How do we get closer to that moment?
Now is the time for storytellers and filmmakers to really understand the potential of VR and create stories that are powerful for reasons beyond the fact that they’re in VR. If we want the technology to go mainstream, we have to give people experiences that they can’t get in any other format, and that make them want to come back for more.
What barriers are currently keeping VR from going mainstream?
On the tech side, it’s still very much in development. The resolution isn’t that good yet and the audio – which is so, so important for a fully immersive feeling – is very far behind the image. We don’t have microphones to record positional and binaural sound. Our tools are in their early stages, but, as they improve, people will really understand VR’s potential. I’m excited to see what happens when PlayStation VR is released in the U.S. That will be the first real test of mainstream VR.
As for audiences, for most of us, consuming the content is still too difficult. People don’t have goggles to watch real VR right now, which is why 360-degree video is on the rise.
How does 360-degree video compare with VR?
There are various levels of immersion. We’ve had the 2D flat screen, then the bigger screen (which really changed content), then 3D, 360-video and VR. We’re consistently increasing the level of immersion. It’s a very engaging format that likely won’t be forever, but right now, is an important tool for getting people used to this kind of content.
Your first experience with 360-video was an especially fruitful one. How did that project come about and unfold?
When Facebook launched the 360-player, we created a music video for a pop singer here in Brazil. Before the reveal, we did a month-long campaign, telling people we were going to make a new kind of music video that meant having to spin their cellphones and swivel their heads to watch.
We effectively taught people to watch 360-video, and in the comments, users were thanking us for showing them a new way to use their phones. When it came out, everyone was crazy to watch it, even though they were unfamiliar with the format. Most of the fans had never experienced 360-video before, but it was a huge success. Everybody wanted to see it because it was something new and different, but still something they could engage with while using devices they already had.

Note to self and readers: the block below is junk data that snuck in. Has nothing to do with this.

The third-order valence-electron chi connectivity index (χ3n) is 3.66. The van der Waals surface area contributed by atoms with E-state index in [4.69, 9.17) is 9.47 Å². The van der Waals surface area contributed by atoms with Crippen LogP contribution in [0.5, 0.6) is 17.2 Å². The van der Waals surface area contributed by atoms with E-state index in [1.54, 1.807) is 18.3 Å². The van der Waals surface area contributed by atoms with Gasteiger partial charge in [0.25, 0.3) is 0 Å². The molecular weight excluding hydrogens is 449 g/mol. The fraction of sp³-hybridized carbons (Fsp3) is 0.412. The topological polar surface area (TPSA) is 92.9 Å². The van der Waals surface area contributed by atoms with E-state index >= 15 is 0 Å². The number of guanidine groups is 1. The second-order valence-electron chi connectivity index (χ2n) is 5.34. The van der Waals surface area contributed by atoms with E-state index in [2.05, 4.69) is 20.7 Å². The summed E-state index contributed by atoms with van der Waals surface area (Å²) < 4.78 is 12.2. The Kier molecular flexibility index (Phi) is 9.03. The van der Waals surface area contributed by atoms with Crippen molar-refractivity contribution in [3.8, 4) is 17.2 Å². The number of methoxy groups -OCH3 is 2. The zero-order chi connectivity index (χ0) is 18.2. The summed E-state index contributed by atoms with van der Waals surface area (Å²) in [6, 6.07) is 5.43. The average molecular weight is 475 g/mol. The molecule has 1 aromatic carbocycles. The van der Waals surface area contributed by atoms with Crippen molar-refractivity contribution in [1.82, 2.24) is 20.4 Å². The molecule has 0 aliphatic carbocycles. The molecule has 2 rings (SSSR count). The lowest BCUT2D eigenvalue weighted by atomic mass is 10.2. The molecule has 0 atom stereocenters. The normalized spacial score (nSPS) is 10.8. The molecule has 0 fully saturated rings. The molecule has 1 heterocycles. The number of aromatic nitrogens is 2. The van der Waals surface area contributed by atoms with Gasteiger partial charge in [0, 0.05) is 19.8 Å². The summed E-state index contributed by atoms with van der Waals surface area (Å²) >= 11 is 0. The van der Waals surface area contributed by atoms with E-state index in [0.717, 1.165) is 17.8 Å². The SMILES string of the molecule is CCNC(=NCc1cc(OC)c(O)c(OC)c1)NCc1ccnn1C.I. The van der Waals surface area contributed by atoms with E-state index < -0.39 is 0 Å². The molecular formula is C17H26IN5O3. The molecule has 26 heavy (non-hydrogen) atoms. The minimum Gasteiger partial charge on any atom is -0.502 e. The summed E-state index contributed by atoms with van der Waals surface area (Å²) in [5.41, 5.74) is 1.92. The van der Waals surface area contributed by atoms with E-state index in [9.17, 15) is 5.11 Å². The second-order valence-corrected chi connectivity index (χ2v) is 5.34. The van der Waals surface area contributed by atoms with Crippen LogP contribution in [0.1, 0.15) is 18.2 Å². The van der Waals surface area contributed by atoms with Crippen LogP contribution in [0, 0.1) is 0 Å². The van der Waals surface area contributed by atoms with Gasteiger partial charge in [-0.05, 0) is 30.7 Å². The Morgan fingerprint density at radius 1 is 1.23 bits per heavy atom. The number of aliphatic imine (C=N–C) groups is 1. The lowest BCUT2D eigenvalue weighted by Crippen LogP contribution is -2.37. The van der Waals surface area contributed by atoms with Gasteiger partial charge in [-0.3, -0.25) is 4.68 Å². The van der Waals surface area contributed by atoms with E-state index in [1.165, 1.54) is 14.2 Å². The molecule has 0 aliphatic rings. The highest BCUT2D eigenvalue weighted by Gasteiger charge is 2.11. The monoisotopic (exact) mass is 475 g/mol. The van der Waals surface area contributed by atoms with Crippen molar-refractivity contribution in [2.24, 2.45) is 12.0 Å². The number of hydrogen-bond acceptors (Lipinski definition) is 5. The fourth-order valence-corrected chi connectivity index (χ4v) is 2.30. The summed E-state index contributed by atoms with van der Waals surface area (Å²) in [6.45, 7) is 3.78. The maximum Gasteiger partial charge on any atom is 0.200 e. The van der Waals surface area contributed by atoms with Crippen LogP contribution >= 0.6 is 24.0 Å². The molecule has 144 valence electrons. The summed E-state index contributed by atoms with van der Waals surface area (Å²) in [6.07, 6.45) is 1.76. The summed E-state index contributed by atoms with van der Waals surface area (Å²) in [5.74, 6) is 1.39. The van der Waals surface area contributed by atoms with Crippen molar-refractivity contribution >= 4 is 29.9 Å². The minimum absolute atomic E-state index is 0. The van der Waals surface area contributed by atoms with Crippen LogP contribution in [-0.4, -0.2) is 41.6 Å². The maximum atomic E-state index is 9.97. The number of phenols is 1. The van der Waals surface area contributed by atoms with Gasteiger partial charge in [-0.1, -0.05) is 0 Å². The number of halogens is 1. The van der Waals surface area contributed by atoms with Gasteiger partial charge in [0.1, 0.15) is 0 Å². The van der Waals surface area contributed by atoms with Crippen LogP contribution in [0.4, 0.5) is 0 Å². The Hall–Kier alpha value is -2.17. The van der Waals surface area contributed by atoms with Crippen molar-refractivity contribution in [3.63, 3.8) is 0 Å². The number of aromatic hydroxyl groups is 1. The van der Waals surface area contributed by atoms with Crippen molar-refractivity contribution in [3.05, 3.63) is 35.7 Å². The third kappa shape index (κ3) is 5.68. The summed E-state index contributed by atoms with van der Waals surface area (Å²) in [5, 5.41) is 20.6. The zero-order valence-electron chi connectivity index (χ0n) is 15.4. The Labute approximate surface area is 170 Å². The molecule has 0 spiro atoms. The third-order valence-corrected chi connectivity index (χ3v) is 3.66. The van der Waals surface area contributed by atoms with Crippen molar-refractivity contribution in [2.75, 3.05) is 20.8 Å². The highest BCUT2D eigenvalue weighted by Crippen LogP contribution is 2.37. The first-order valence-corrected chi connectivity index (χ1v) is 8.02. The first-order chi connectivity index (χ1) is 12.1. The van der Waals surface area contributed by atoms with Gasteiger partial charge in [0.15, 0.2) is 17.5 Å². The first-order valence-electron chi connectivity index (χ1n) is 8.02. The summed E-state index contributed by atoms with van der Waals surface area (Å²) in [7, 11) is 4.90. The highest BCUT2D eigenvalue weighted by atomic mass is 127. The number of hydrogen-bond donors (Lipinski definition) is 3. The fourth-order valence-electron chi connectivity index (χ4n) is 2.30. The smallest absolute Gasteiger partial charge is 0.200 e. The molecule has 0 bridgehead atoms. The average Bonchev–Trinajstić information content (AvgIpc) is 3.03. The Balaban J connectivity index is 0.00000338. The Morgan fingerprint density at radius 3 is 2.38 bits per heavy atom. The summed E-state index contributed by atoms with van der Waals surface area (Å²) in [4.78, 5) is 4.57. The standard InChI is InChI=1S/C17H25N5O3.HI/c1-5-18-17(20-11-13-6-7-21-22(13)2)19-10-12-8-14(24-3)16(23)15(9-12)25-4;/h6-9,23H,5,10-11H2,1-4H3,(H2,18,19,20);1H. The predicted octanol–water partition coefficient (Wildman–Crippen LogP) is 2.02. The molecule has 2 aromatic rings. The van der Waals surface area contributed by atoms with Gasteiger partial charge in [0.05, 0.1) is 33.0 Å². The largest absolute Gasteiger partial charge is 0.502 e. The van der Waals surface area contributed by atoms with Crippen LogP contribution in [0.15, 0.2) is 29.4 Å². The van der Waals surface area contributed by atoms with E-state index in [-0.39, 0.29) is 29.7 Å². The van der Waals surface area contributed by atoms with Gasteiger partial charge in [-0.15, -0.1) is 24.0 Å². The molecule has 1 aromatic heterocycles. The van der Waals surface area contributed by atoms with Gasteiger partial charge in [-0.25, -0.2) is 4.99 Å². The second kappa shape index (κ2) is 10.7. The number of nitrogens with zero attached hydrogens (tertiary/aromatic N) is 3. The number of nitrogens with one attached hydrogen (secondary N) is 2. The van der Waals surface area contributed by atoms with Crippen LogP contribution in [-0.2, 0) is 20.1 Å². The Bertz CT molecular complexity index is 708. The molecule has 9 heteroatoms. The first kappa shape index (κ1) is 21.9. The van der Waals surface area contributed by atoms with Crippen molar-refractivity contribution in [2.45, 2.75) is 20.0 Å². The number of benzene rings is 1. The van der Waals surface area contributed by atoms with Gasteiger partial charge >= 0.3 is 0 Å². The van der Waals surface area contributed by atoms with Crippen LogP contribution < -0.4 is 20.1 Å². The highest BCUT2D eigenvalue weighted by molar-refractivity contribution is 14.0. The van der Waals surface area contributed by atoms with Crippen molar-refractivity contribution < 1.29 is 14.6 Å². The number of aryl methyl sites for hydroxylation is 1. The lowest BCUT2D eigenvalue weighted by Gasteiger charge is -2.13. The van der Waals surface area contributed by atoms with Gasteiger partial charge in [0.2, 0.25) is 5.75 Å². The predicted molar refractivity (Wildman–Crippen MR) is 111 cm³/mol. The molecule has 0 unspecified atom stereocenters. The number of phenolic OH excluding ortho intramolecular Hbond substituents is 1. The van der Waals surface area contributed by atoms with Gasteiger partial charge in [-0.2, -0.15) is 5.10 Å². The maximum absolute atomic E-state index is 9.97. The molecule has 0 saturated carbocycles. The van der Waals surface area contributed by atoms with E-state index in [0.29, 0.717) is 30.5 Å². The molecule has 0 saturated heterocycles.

That went on to become Facebook’s most-viewed 360-degree video. What was one of your biggest takeaways?
After the success of that video, I had all these conversations with major players that hadn’t thought to consider 360-video while focusing exclusively on VR. But nobody has the equipment yet, and meanwhile, we made something that 18 million people saw. It’s important now to make audiences understand that they can use their devices in new ways.
Do you foresee a future in which VR is the main mode of storytelling?
VR will be one of the main methods of storytelling, but we have to create good content for that to happen. There won’t be just one main format; people get content from so many devices now and that’s the future. VR will be another one of those, and when people finally see one really good movie in VR – when they have an experience that they can’t compare to any other format – it’ll change everything.